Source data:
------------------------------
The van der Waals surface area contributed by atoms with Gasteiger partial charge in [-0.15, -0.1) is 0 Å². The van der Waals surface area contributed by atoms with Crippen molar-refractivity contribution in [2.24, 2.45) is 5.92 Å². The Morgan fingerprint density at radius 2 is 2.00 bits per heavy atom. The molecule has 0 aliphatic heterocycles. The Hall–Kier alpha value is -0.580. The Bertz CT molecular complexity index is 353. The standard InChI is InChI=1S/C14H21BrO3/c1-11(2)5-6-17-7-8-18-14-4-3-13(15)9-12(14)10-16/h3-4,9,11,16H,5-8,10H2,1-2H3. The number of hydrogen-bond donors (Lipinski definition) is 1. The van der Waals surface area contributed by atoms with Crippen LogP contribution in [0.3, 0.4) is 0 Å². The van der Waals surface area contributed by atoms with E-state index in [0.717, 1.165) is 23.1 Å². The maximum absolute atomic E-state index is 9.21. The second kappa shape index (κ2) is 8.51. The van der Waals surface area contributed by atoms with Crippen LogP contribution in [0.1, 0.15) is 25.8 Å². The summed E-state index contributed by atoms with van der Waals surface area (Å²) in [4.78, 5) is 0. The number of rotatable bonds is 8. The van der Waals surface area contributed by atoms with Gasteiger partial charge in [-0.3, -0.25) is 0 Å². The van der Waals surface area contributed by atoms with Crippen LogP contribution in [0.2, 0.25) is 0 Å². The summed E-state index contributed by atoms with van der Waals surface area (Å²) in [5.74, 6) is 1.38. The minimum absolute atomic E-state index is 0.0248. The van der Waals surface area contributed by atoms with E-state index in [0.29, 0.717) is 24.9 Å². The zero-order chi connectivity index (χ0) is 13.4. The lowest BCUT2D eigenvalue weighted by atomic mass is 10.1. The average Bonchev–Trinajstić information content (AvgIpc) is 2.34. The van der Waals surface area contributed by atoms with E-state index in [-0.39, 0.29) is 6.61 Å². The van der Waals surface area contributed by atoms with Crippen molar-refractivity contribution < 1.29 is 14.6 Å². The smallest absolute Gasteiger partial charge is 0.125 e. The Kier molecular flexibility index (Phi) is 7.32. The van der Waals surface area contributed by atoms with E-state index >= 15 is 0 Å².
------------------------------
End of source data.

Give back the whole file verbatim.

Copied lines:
The van der Waals surface area contributed by atoms with Gasteiger partial charge in [-0.15, -0.1) is 0 Å². The van der Waals surface area contributed by atoms with Crippen molar-refractivity contribution in [2.24, 2.45) is 5.92 Å². The Morgan fingerprint density at radius 2 is 2.00 bits per heavy atom. The molecule has 0 aliphatic heterocycles. The Hall–Kier alpha value is -0.580. The Bertz CT molecular complexity index is 353. The standard InChI is InChI=1S/C14H21BrO3/c1-11(2)5-6-17-7-8-18-14-4-3-13(15)9-12(14)10-16/h3-4,9,11,16H,5-8,10H2,1-2H3. The number of hydrogen-bond donors (Lipinski definition) is 1. The van der Waals surface area contributed by atoms with Crippen LogP contribution in [0.3, 0.4) is 0 Å². The van der Waals surface area contributed by atoms with E-state index in [0.717, 1.165) is 23.1 Å². The maximum absolute atomic E-state index is 9.21. The second kappa shape index (κ2) is 8.51. The van der Waals surface area contributed by atoms with Crippen LogP contribution in [0.1, 0.15) is 25.8 Å². The summed E-state index contributed by atoms with van der Waals surface area (Å²) in [4.78, 5) is 0. The number of rotatable bonds is 8. The van der Waals surface area contributed by atoms with Gasteiger partial charge in [-0.3, -0.25) is 0 Å². The van der Waals surface area contributed by atoms with Crippen LogP contribution in [0.2, 0.25) is 0 Å². The summed E-state index contributed by atoms with van der Waals surface area (Å²) in [5.74, 6) is 1.38. The minimum absolute atomic E-state index is 0.0248. The van der Waals surface area contributed by atoms with E-state index in [0.29, 0.717) is 24.9 Å². The zero-order chi connectivity index (χ0) is 13.4. The lowest BCUT2D eigenvalue weighted by atomic mass is 10.1. The average Bonchev–Trinajstić information content (AvgIpc) is 2.34. The van der Waals surface area contributed by atoms with E-state index in [-0.39, 0.29) is 6.61 Å². The van der Waals surface area contributed by atoms with Crippen molar-refractivity contribution < 1.29 is 14.6 Å². The smallest absolute Gasteiger partial charge is 0.125 e. The Kier molecular flexibility index (Phi) is 7.32. The van der Waals surface area contributed by atoms with E-state index >= 15 is 0 Å².